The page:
This article therefore examines the notion of judicial takings in international law and its reflection in the practice of investment tribunals. Whilst the notion itself remains a contested one,Footnote 9 it will be seen that there is already a significant body of arbitral jurisprudence dealing with expropriation claims relating to the acts or omissions of the judiciary. This article takes stock of this material, seeking to develop a coherent theory of judicial expropriations. It is argued that, in the context of expropriation analysis, judicial measures warrant different conceptual treatment than measures taken by other State organs which adversely affect investors’ property. This is not because domestic courts have to be judged more carefully than other organs, but because courts, as part of their judicial function, determine the very object that will attract the protection of international law: the underlying proprietary right. This fact is not adequately taken into account in traditional approaches to expropriation analysis, which do not provide adequate tools for distinguishing legitimate judicial measures from undue interferences with investors’ rights. The article therefore suggests that a sui generis approach is needed: when judicial action affects proprietary rights, such action must itself be found to be defective from the standpoint of international law in order for it to be treated as an act of expropriation. Proving that the judicial act was defective in that sense becomes a necessary prerequisite of judicial expropriation claims.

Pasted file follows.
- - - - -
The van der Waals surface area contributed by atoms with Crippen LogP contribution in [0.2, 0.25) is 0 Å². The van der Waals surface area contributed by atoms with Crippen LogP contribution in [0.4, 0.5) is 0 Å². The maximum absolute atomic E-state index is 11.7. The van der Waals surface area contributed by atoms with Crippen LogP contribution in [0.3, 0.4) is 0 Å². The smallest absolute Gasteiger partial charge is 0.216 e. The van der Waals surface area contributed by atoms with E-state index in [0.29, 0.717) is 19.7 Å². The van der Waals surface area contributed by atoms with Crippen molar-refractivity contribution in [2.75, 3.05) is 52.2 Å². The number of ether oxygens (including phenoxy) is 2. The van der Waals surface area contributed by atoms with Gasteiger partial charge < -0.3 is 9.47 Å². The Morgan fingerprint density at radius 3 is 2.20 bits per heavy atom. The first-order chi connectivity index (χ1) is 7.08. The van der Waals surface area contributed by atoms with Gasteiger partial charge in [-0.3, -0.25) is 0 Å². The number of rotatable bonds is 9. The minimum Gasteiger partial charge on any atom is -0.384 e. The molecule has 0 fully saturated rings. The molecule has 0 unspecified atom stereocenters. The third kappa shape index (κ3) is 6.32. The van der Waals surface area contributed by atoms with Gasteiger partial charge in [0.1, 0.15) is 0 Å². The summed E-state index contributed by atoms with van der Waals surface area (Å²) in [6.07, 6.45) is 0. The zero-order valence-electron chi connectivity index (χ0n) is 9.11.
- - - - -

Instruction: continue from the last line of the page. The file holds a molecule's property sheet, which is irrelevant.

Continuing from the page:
Section II defines judicial expropriation and explains the advantage of using such a notion in expropriation analysis. Section III highlights the inadequacy of conventional conceptual approaches to the determination of judicial takings. The article then sets out in section IV the default approach to determining whether an act of expropriation is attributable to judicial conduct and in Section V considers the nature of the standard applicable to judicial expropriation claims. Section VI concludes.
II. WHAT IS JUDICIAL EXPROPRIATION?
What is judicial expropriation? For current purposes, it concerns the taking of property by the judiciary, primarily through judicial decisions, as opposed to takings by the executive or legislature. But when can one really say that an investor has been deprived of property due to the actions of a court?